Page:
Being humble enough to evangelize
They devoted themselves to the apostles’ teaching and to fellowship, to the breaking of bread and to prayer. (Acts 2:42)
In the week bridging the turn of the decade, over 8,000 college students, consecrated religious, campus ministers, and other friends flocked to Phoenix, Arizona for SLS20, a Fellowship of Catholic University Students (FOCUS) conference. Geared toward students who are leaders in their faith by ministry and campus involvement, the series of keynotes, training periods, and concurrent sessions aimed to equip attendees with the tools for evangelization.
From how to lead Bible studies to how to combat toxic college culture to navigating family problems, SLS20 speakers hoped to educate the whole person. The challenges they offered were dependent upon a certain readiness to take the faith to the next level. It seemed a step beyond the encounter with God that is at the heart of FOCUS’s other conference, SEEK. SEEK draws a crowd twice the size of SLS, and the two events alternate every year.
On December 31, I awoke at 6 a.m. in my Phoenix home, and I reconsidered whether or not I really wanted to drive downtown for the first full day of SLS20. I thought over my SEEK 2019 experience, and I grumbled to myself about hearing the same spiels from the same speakers and not needing what the conference had to offer. At that moment, Fr. Mike Schmitz’s words from his opening keynote the night before rang in my ears. He had reminded us that none of us are fine on our own. Then, he had said, “We shouldn’t act like we’re God’s gift to the Church.” Now, I heard, “Stop acting like you’re God’s gift to SLS.” That got me out of bed and on my way.
We are so tempted to ignore our state of need. “We are no less helpless than babies,” said Dr. Edward Sri. Yet we do not consider our vulnerability comparable to theirs, although evidence of it riddles our lives. As hard as we try, no effort can win us love. We can’t be successful missionaries if we are trying to earn love. Love must be received; it can’t be earned. This means that we need to stop thinking of evangelization as a checklist that results in the saving of a soul. It is so crucially relational, and it requires the personal sacrifice of love.
God, of course, made this sacrifice first when He bent down and became man. “God,” Dr. Scott Hahn said, “didn’t need to do anything.” We can live much more comfortably if we don’t really invest in the lives of others. Investing well in others almost certainly looks like a sacrifice of our time. We forgo our interests and activities for theirs, and allow our friends to know us personally and in fact come to know us better than we know ourselves. When we enter into intimacy by inviting people into our homes, conversations about our struggles, and prayer, we acknowledge that we are in as great of need as those we want to serve. We become accountable to each other. Friendship, many SLS speakers reiterated, is the ground for evangelization that Christ Himself chose. It’s the most effective and, fortunately for us, the most natural method of evangelization.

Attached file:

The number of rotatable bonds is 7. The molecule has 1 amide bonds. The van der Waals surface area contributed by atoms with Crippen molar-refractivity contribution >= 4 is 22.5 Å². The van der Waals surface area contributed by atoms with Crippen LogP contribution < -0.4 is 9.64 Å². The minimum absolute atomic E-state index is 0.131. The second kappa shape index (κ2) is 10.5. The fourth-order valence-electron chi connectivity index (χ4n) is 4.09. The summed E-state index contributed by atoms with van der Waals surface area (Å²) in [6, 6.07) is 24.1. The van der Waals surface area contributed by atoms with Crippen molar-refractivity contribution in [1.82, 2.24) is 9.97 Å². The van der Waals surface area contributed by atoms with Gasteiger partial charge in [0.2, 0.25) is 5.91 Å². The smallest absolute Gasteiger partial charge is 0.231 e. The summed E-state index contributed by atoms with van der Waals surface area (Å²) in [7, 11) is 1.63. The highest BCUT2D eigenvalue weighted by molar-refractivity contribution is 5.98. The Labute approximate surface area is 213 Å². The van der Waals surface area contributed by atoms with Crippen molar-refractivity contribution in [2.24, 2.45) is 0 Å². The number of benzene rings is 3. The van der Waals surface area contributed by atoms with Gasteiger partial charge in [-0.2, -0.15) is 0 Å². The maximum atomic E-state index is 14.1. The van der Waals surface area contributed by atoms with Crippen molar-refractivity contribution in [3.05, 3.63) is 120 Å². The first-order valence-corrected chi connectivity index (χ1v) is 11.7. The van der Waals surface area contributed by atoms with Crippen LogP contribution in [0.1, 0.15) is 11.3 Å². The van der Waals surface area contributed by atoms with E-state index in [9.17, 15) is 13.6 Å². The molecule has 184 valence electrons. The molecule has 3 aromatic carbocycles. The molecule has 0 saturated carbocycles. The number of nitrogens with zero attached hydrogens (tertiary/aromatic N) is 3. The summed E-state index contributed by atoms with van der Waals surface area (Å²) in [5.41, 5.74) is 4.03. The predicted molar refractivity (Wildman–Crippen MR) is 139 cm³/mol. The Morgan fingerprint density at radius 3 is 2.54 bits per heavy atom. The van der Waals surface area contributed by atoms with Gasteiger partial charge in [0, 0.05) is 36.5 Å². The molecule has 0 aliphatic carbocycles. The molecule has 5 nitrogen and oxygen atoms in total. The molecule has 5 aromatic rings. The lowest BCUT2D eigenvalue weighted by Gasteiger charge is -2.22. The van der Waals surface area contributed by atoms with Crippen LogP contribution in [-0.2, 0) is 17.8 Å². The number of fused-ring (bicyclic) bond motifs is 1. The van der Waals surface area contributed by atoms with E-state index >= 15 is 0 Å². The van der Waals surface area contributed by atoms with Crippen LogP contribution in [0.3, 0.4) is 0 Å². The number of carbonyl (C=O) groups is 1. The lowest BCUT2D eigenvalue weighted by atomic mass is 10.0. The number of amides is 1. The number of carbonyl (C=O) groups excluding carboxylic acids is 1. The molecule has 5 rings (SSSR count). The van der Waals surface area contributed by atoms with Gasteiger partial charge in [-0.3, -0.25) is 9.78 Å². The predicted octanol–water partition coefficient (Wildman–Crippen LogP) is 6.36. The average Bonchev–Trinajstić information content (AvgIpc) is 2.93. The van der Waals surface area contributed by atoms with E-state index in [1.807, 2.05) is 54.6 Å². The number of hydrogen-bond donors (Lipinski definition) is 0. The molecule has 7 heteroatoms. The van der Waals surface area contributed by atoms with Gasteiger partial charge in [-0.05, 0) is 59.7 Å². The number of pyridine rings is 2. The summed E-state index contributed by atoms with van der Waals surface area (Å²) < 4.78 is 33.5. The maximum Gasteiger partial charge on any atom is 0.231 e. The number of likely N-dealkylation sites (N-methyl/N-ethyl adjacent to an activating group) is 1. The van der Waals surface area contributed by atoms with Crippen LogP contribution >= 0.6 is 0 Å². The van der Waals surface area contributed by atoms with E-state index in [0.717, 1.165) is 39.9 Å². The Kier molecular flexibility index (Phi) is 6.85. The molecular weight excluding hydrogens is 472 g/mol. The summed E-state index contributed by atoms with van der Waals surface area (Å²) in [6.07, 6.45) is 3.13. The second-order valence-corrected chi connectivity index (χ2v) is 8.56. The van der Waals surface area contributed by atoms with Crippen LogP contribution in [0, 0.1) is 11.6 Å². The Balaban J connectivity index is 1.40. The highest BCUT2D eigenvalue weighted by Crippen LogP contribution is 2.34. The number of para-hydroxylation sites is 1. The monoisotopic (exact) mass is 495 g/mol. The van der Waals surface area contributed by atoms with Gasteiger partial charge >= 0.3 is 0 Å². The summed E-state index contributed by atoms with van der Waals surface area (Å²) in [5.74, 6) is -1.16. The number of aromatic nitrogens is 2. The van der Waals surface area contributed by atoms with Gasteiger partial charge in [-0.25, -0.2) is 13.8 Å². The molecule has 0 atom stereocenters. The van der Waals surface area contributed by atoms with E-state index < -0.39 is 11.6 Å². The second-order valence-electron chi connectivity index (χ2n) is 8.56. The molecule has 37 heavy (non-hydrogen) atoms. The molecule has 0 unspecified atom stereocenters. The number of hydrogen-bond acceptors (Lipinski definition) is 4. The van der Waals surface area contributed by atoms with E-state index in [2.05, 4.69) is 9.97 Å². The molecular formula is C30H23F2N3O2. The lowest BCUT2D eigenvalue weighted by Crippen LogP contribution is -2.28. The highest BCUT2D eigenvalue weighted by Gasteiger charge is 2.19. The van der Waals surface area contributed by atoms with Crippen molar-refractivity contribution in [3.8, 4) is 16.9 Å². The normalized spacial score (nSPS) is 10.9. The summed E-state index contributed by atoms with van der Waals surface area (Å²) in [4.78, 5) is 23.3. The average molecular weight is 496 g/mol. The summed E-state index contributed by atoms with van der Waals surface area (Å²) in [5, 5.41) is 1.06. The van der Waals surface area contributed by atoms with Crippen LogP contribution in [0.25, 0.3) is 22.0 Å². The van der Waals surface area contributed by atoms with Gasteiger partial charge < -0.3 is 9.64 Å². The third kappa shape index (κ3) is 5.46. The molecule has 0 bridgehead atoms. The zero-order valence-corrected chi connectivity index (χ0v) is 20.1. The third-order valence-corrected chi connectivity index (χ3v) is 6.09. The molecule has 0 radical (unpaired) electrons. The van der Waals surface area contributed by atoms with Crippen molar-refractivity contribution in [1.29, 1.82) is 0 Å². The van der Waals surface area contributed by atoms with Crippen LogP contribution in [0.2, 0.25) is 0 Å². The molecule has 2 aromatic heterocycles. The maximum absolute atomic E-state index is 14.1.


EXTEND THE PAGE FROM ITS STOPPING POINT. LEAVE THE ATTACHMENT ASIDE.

I think we avoid this form of ministry—authentic friendship, which inevitably leads to God—because we experience shame so strongly. Both shame and humility are feelings of littleness, Sr. Miriam James Heidland, SOLT said. We experience them when we encounter someone who is greater than us in some way; both are inherently relational experiences. The difference, I think, is in the isolation of shame and the dependence of humility. Here is a variation of identity. One looks inward at our own inadequacy; the other looks outward to God and marvels at Him. Ashamed, we feel trapped in ourselves. Humbled, we realize that with God, everything is “mentionable, and so it is manageable.”
And so the humility of evangelization is greater than an ability to look like a fool and start awkward conversations. It’s more than sharing openly about past obstacles in our lives; it’s meeting people where we are now, and inviting them to run with us to Heaven. What if we thought about where our friendships are headed, like we do with romantic relationships? Will the conversation eventually turn to God and our goal? What if we evangelized to no more people than those we already know? Would that be enough for us?
Lizzie is a sophomore majoring in theology and the Program of Liberal Studies and minoring in Constitutional Studies. She and her friends have been enjoying the unique challenges of training for the Holy Half in a South Bend winter. She can be reached at firstname.lastname@example.org.